Tuesday, December 6, 2016

Folly Beach - 2016

Dec 5 & Dec 6

Blogpost written by Bob

We checked on our boat this morning--our new engine and the required adaptor plates have been received!  So, it looks like our stay here on Folly Beach will be limited to five more weeks.  (Sounds like a prediction from Punxsutawney Phil, the ground hog in Pennsylvania that predicts the coming of spring.)

December 5

On our way back from Rockville SC, we drove by a swamp on Wadmalaw Island and I just had to get some photographs.  When first seeing the swamp, my attention was drawn to the trees and the reflection of the trees off the standing water.  As I observed a little closer, there was a plethora of colorful plants growing in the water that were absolutely beautiful.

The green haze on the water's surface is actually the
leaves of plants that are growing in the swamp.

This photograph is looking down into the water in the swamp.
The trees that you see are just the reflection of the
trees off the water.  There are many different
colorful plants growing in the water.

On our way back to Folly Beach we stopped at the Screen Door Restaurant for lunch and it was a real treat!  We shared a very unique appetizer of fried brussels sprouts served with an aioli sauce--these were very tasty!

Fried brussels sprouts appetizer at the Screen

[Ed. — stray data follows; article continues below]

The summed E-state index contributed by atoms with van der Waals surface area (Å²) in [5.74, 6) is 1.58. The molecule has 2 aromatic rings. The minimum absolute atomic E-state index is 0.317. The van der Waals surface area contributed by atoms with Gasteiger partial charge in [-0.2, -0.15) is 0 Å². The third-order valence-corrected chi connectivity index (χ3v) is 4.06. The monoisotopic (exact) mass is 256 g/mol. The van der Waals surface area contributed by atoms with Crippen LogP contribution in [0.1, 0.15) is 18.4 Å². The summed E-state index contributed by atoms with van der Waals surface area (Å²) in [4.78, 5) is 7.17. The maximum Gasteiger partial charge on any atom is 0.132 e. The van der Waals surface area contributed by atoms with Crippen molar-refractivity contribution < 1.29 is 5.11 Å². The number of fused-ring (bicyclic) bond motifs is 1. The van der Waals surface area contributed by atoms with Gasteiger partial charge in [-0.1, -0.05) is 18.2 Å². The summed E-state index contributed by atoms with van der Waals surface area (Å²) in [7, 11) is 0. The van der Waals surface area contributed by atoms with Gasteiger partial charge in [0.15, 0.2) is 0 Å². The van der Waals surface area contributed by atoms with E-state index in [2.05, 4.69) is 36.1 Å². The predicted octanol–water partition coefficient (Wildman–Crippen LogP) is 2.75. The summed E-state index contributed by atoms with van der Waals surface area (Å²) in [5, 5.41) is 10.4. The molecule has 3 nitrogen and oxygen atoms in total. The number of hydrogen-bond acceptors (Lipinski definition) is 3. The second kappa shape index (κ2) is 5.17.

Door Restaurant on James Island,
just south of Charleston.

This photograph was taken just north of Folly Beach.  

This image is typical of South Carolina's low country.  Usually
marsh areas surround the barrier islands except
on the ocean side.  At times there are slightly
higher areas within the marsh that create
islands, and these higher level
areas contain homes.

Salt marshes rank among the most productive ecosystems on earth and they cover 350,000 acres just in South Carolina.  South Carolina, with its relatively small coastline, has 30% of all the marshland found on the eastern seaboard of the United States.  The water in the marsh ranges from salt water (from the ocean) to fresh water (from rain runoff).  

"Perfect for high heat and salt water, the marsh grass (known as Spartina) has special glands to secret excess salt on a daily basis.  Its stalks are thick, very tough, and well anchored by a root system.  In late fall, the green Spartina begins to turn brown as the leaves die and decomposition begins."  In the above photograph (taken in early December) the marsh grass has clearly turned brown.  Besides supporting a broad ecosystem, the marshes also buffer land erosion and minimize damage from storm surges by absorbing large volumes of water.

December 6

Yesterday and today are the only days that we've experienced (all-day) rain during our five weeks in South Carolina.  The rain cleared up about 4 PM and the sun came out.  We spent most of the day reading and relaxing.

I just finished reading the kindle version of A Foolish Voyage: Self Discovery at Sea by Neil Hawkesford.  It was an excellent read for all the sailors who follow this blog!

It seems like everyday the beach is different and the
sunsets are different.  This was a beach comber
trying to find beach treasures at sundown. 

Thanks for following our blog!

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